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Splendora parents want justice for slain son

Cindy Horswel, Houston Chronicle
Updated 12:43 am, Tuesday, September 17, 2013

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  • Colleen and Bobby Middleton's son Robbie was horribly burned when he was 8. Prosecutors now want to pursue the case. Photo: Brett Coomer / © 2012 Houston Chronicle

    Colleen and Bobby Middleton's son Robbie was horribly burned when he was 8. Prosecutors now want to pursue the case.

    Photo: Brett Coomer

 

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For more than a decade, the Middleton family has been in agony, waiting for the trial of the person they believe drenched their young son Robbie with gasoline and turned him into a human torch.

But to date, no one has been held accountable for the horrific crime that happened on Robbie's 8th birthday in 1998 as he walked along a wooded path near his Splendora home in Montgomery County.

Robbie would suffer through years of painful skin grafts that covered his body and left him severely disfigured. Doctors said the damaged skin eventually caused the skin cancer that killed him last year just before he turned 21.

But now, after completing a cold case review, Montgomery County prosecutors say they have developed sufficient evidence to bring murder charges against Robbie's former next-door neighbor, Don Collins.

However, Montgomery County Attorney David Walker worries it could be too late to prosecute Collins, who is now 27 but was 13 at the time of the attack. Walker has asked the Texas attorney general to review the high-profile case to see if Collins can still be tried as an adult for the crime committed as a juvenile.

Texas law did not permit a 13-year-old to be certified to stand trial as an adult until the year after Robbie was set on fire, Walker said. Since then, he said, the courts have been mute as to whether the law can be applied retroactively.

The Texas attorney general has 180 days to study the issue and cannot comment until reaching a final conclusion, said spokesman Tom Kelley.

Meanwhile, some of the newly found evidence against Collins appears to be not so new. Walker said he was "flabbergasted" to recently learn of the existence of two individuals who had overheard Collins talking about the assault back then. The statements of these individuals, whom Walker declined to name, were discovered in the file by cold case investigators.

"They weren't crystal clear confessions but provided some corroboration of Collins' involvement," Walker said.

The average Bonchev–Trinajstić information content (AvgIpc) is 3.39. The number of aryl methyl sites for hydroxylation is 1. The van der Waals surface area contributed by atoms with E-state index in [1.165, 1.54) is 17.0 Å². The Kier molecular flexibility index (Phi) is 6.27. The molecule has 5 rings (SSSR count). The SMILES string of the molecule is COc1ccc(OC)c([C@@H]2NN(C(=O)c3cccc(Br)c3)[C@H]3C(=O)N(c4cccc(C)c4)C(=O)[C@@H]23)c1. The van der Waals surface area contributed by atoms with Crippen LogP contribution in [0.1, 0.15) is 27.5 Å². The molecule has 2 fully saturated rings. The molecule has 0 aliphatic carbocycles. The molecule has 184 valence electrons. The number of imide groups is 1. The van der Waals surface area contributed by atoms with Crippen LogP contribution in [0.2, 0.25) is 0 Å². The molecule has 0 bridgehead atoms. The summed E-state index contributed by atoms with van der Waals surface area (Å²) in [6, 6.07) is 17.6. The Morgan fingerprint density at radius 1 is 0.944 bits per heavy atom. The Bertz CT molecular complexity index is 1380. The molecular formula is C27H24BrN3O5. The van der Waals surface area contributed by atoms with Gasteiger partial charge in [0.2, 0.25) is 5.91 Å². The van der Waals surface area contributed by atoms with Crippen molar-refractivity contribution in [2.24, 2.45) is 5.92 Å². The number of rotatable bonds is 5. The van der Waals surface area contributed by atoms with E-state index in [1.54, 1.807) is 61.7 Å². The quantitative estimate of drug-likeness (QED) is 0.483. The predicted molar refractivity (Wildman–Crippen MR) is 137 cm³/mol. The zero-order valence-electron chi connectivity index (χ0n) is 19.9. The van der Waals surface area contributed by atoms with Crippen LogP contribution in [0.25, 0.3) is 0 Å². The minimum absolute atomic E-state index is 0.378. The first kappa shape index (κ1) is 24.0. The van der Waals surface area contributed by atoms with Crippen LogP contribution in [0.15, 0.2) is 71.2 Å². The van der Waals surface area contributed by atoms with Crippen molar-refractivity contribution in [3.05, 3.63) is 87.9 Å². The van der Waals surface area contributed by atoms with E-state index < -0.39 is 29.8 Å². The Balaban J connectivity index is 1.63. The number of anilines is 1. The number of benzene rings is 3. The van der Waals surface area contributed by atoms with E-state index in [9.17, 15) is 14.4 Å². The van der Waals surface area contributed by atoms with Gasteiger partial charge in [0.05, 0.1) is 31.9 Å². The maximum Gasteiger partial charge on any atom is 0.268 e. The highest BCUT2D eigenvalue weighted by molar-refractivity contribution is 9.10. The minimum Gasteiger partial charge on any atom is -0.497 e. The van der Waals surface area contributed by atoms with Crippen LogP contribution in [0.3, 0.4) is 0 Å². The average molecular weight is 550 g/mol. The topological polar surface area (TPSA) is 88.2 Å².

Suspect in prison

Collins continues to maintain his innocence. He's locked up in a Texas prison for twice failing to register as a sex offender after being convicted of sexually assaulting another 8-year-old boy three years after Robbie was burned.

Attorneys Craig Sico and William Alexander - who represented the Middletons in their wrongful death lawsuit against Collins last year - are thrilled they may finally have their day in criminal court. The civil jury awarded the family $150 billion in damages - one of the largest judgements in memory.

Collins never hired an attorney and never responded to notices about the civil case.

"Our civil case was symbolic," Sico said. "We don't expect to collect a penny. This was done just to push for justice for Robbie and bring attention to his unique case."

If the attorney general rules Collins cannot be prosecuted as an adult, that could allow someone to commit the "perfect crime" for which there is no punishment, Alexander said.

Middleton's mother, Colleen, is afraid to get her hopes up after so many disappointments.

"Something should have been done long before this," she said.

Complaint dismissed

She feels betrayed by former juvenile prosecutor Bill Pattillo, who she said duped her into supporting the dismissal of the initial complaint against Collins two years after the gasoline assault.

Pattillo did not return phone calls about the case. But Colleen said he had promised the dismissal was "only temporary" to allow her son time to heal and give detectives more time to secretly investigate. But as the months wore on, she said Pattillo refused to return her calls and nothing was ever done.

Walker, who was later elected county attorney and became Pattillo's boss, said he thought the case was dropped because the victim was "horribly traumatized and unable to be fully coherent about who did it."

But Colleen said her son never wavered in his identification of Collins as the first to blind him with a cup of gasoline in his face, though he also reported hearing some other voices. Robbie told investigators that after that first splash of gas he was tied to a tree and drenched in fuel before being set ablaze.

The case has taken some unusual turns recently, including the emergence of a possible new witness, 44-year-old Terry Dale Carnes who is serving four life sentences for two abductions and one child rape. Carnes recently has written several letters from prison to authorities claiming to have been "spying" on Middleton in the woods and saw the incident.

Walker said his detectives have been to the prison to interview Carnes, but he could not discuss the outcome.

Final statement

Also, in a videotaped statement just before Robbie died last year, he revealed for the first time a new possible motive.

Investigators had theorized Robbie was attacked because he'd reported Collins stealing fireworks and had seen him molest another young boy. In Robbie's taped statement, he said he, too, had been sexually assaulted by Collins two weeks before the gasoline attack.

 

cindy.horswell@chron.com